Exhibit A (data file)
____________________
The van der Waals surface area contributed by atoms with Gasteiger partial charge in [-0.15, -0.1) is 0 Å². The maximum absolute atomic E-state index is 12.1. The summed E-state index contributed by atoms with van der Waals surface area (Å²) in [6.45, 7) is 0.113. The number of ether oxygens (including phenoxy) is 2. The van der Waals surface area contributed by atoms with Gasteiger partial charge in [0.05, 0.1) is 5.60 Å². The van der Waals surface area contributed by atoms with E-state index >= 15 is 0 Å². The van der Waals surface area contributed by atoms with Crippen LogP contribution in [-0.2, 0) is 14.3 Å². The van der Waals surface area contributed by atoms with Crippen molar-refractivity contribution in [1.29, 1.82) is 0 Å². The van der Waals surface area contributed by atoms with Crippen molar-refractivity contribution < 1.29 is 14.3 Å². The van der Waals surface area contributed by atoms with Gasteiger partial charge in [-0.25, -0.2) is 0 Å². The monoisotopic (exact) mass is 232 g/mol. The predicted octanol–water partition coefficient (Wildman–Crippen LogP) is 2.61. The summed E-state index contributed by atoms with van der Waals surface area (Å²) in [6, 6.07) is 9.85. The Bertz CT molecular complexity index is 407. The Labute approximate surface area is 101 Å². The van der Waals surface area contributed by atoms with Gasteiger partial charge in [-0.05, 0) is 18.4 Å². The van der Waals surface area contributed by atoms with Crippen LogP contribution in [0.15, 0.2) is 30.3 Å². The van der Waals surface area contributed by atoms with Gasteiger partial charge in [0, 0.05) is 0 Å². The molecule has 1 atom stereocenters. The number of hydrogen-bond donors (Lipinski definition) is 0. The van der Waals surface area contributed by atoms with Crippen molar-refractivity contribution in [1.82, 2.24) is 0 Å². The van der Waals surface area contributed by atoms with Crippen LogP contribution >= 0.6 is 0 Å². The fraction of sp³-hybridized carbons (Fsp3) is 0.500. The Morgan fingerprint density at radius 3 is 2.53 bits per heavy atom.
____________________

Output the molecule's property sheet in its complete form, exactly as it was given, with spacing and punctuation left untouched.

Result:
The van der Waals surface area contributed by atoms with Gasteiger partial charge in [-0.15, -0.1) is 0 Å². The maximum absolute atomic E-state index is 12.1. The summed E-state index contributed by atoms with van der Waals surface area (Å²) in [6.45, 7) is 0.113. The number of ether oxygens (including phenoxy) is 2. The van der Waals surface area contributed by atoms with Gasteiger partial charge in [0.05, 0.1) is 5.60 Å². The van der Waals surface area contributed by atoms with E-state index >= 15 is 0 Å². The van der Waals surface area contributed by atoms with Crippen LogP contribution in [-0.2, 0) is 14.3 Å². The van der Waals surface area contributed by atoms with Crippen molar-refractivity contribution in [1.29, 1.82) is 0 Å². The van der Waals surface area contributed by atoms with Crippen molar-refractivity contribution < 1.29 is 14.3 Å². The van der Waals surface area contributed by atoms with Gasteiger partial charge in [-0.25, -0.2) is 0 Å². The monoisotopic (exact) mass is 232 g/mol. The predicted octanol–water partition coefficient (Wildman–Crippen LogP) is 2.61. The summed E-state index contributed by atoms with van der Waals surface area (Å²) in [6, 6.07) is 9.85. The Bertz CT molecular complexity index is 407. The Labute approximate surface area is 101 Å². The van der Waals surface area contributed by atoms with Gasteiger partial charge in [-0.05, 0) is 18.4 Å². The van der Waals surface area contributed by atoms with Crippen LogP contribution in [0.15, 0.2) is 30.3 Å². The van der Waals surface area contributed by atoms with Gasteiger partial charge in [0, 0.05) is 0 Å². The molecule has 1 atom stereocenters. The number of hydrogen-bond donors (Lipinski definition) is 0. The van der Waals surface area contributed by atoms with Crippen molar-refractivity contribution in [1.82, 2.24) is 0 Å². The van der Waals surface area contributed by atoms with Crippen LogP contribution >= 0.6 is 0 Å². The fraction of sp³-hybridized carbons (Fsp3) is 0.500. The Morgan fingerprint density at radius 3 is 2.53 bits per heavy atom.